Serving the home health, home care and hospice industry since 1999.

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by Darcey Trescone, RN, BSN

The OIG recently published a report titled, "CMS Could Have Saved $192 Million by Targeting Home Health Claims for Review With Visits Slightly Above the Threshold That Triggers a Higher Medicare Payment." The report is based on CMS endorsed data mining methodologies, and a review of a small sample of claims pulled from 2017. The potential loss of $192 million is an extrapolated estimate based on findings within the micro sample provided.

What OIG Found

Of the 120 sampled claims the OIG reviewed, the report points out, 91, or about 75 percent, complied with Medicare requirements and 25 claims, or about 20 percent, did not. Four claims were found to have no documentation available to make a compliance determination.

OIG claims that Medicare improperly paid for a portion of the payment episode on 14 of the 25 claims and paid the full episode amount on 11 of the 25 claims, for a grand total of $41,613. Based on this 120-claim sample, the OIG extrapolated this dollar amount to determine that Medicare overpaid home health agencies nationwide $191.8 million for this audit period.

The OIG goes on to state, "The majority of the claims in our sample (20 of 25) that did not comply with Medicare requirements under the previous PPS methodology would also have not complied with those requirements under the new methodology." PDGM, "the new methodology," that went into effect January 1, 2020, revised the LUPA threshold from four visits to a threshold varying from two to six visits. Therefore, OIG is saying that slightly fewer than 17 percent of the claims reviewed would not have complied with either PPS or PDGM requirements.


(Editor's note): The Department of Justice has sued health insurer Cigna for $1.4 Billion of Medicare Advantage fraud, alleging:

  • Cigna falsified the health conditions of its Medicare Advantage plan members to coax CMS into making larger payments to the insurer on behalf of beneficiaries.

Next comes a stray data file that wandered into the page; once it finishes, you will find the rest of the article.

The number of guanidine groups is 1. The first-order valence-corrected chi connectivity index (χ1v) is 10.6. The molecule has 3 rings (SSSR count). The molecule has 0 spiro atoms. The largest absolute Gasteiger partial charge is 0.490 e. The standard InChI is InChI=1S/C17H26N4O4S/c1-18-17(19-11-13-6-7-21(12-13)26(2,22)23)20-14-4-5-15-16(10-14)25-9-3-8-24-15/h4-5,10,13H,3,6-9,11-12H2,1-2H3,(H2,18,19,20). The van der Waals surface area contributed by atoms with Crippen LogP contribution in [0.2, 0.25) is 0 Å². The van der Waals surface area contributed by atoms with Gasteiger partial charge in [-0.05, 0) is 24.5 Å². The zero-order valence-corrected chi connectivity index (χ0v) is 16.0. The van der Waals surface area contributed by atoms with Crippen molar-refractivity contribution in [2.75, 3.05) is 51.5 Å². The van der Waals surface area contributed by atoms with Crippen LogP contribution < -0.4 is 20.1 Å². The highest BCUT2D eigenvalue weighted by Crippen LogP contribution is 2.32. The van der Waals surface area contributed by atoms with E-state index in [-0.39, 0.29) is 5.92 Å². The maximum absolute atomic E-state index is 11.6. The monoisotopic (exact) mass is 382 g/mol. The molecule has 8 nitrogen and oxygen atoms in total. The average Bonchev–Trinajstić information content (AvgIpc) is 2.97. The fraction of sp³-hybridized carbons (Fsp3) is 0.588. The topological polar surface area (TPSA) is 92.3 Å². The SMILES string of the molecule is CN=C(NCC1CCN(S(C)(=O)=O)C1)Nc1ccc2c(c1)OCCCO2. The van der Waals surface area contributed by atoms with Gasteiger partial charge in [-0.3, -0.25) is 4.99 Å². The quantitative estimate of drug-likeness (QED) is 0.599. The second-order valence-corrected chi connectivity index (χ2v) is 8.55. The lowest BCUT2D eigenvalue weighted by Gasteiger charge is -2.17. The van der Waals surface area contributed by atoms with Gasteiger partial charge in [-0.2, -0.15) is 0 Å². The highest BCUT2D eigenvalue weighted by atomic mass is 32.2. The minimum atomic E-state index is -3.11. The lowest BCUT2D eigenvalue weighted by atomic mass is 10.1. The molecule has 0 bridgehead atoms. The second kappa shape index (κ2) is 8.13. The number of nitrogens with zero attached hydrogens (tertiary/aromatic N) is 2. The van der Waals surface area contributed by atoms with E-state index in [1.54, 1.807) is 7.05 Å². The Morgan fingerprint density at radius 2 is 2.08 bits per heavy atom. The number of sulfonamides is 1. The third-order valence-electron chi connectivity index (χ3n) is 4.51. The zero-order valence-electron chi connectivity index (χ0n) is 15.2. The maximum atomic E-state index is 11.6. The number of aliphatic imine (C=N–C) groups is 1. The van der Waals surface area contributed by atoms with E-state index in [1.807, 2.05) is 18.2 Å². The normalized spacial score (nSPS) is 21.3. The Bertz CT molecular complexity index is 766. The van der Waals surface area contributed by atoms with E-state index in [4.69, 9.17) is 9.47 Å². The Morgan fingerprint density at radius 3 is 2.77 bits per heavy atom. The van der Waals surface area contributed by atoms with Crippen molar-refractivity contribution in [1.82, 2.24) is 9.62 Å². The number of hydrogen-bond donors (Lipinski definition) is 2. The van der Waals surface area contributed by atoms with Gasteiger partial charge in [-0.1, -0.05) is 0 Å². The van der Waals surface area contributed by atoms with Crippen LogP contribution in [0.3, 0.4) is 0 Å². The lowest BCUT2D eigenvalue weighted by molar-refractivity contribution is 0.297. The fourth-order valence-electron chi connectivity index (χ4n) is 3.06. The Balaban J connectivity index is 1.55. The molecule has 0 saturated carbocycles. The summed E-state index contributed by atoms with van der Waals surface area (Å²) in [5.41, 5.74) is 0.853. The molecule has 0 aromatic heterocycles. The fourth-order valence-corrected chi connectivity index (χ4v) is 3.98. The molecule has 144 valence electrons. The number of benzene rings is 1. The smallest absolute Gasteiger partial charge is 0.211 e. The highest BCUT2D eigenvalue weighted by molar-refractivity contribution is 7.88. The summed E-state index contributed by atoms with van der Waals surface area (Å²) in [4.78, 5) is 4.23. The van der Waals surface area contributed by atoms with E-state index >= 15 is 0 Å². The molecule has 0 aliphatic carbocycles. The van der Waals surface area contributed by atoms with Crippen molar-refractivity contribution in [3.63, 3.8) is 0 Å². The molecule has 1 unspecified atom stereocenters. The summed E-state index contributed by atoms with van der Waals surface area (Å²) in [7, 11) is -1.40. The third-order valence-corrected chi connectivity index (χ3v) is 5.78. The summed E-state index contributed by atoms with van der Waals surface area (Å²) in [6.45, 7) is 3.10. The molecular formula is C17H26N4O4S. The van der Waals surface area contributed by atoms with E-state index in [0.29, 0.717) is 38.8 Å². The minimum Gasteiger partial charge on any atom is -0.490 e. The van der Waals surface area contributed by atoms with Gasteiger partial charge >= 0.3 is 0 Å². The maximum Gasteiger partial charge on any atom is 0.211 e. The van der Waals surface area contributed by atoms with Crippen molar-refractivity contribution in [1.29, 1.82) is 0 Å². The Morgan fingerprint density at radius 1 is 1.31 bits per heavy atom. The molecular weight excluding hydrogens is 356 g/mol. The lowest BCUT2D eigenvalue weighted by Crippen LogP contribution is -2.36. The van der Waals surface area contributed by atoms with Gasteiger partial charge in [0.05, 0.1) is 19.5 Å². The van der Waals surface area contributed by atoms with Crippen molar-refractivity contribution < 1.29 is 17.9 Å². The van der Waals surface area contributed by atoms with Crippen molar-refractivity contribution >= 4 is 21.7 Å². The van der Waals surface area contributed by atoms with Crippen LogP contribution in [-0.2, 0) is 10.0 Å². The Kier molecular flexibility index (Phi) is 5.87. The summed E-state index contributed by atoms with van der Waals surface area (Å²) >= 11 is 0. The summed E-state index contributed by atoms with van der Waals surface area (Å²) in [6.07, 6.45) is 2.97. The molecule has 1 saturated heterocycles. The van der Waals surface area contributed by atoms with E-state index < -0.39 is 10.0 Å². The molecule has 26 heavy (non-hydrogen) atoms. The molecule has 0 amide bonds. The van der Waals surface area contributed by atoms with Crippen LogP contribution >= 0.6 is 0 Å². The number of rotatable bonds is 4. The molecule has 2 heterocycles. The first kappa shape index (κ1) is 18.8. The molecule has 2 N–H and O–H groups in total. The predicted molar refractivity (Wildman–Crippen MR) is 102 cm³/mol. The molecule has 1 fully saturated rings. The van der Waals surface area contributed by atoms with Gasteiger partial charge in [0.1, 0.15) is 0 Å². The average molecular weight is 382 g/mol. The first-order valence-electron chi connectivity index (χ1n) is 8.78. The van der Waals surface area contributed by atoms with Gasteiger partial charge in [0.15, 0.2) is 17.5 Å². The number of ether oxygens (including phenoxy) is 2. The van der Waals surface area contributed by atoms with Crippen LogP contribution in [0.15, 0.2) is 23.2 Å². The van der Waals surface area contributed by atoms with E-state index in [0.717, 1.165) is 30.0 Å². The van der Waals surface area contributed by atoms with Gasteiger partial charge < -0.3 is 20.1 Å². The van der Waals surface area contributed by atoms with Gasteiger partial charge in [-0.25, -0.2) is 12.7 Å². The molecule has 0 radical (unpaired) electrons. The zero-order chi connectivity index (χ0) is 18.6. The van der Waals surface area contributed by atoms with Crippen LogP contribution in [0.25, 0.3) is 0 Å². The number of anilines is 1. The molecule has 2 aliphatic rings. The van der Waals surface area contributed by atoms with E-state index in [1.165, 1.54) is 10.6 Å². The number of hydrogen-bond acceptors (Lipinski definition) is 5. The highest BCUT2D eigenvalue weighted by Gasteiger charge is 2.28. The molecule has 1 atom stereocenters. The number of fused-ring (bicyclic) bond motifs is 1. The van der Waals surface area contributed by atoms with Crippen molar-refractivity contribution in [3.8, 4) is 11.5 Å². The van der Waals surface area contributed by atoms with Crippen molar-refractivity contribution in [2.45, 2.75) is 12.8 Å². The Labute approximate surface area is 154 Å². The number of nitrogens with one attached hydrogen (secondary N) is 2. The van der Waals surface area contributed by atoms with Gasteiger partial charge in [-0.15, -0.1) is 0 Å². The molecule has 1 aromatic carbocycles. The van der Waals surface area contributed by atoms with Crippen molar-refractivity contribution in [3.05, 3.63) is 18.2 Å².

• Cigna used a medical assessment it called "360" to find health conditions that could raise risk scores of plan members, offering incentives to physicians who gave the exam and using third-party contract providers to perform them in plan member homes.
  • CMS overpaid Cigna an estimated $1.4 billion from 2012 to 2017 and DOJ is seeking equal to three times that amount in damages, along with a civil penalty of $11,000 for each violation.

This isn't Cigna's first brush with the DOJ — in 2016 it was temporarily banned from selling its MA plans after CMS found it failed to abide by compliance program requirements.

It is also not the first time an MA organization has been accused of inflating plan member health conditions to boost CMS payments.

Anthem got hit with a DOJ lawsuit in March for nearly the same thing, alleging it received millions in improper payments from CMS for failing to correct inaccurate diagnosis codes.

UnitedHealth in recent years scuffled several times with the Justice Department over MA payments.

For reference, 192M is 1.37% of 1.4B.



Fewer than 20 percent of claims being out of compliance with Medicare requirements does not seem extreme; however, when extrapolated to take into consideration total Medicare claims from 11,000 providers, it could potentially be a significant loss for Medicare, the OIG asserted.

OIG Recommended that CMS:

(1) direct MACs to recover the $41,613 in identified overpayments made to HHAs for the sampled claims;

(2) require the MACs to perform data analysis and risk assessments of claims with visits slightly above the applicable LUPA threshold and target these claims for additional review; and

(3) instruct the MACs to educate HHA providers on properly billing for home health services with visits slightly above the applicable LUPA threshold, which could have saved Medicare as much as $191.8 million during our [2017] audit period.

The report points out that CMS is in agreement with these recommendations and has already put practices in place with the MACs to address visits slightly over the threshold that trigger higher Medicare reimbursements.

Report's importance to HHAs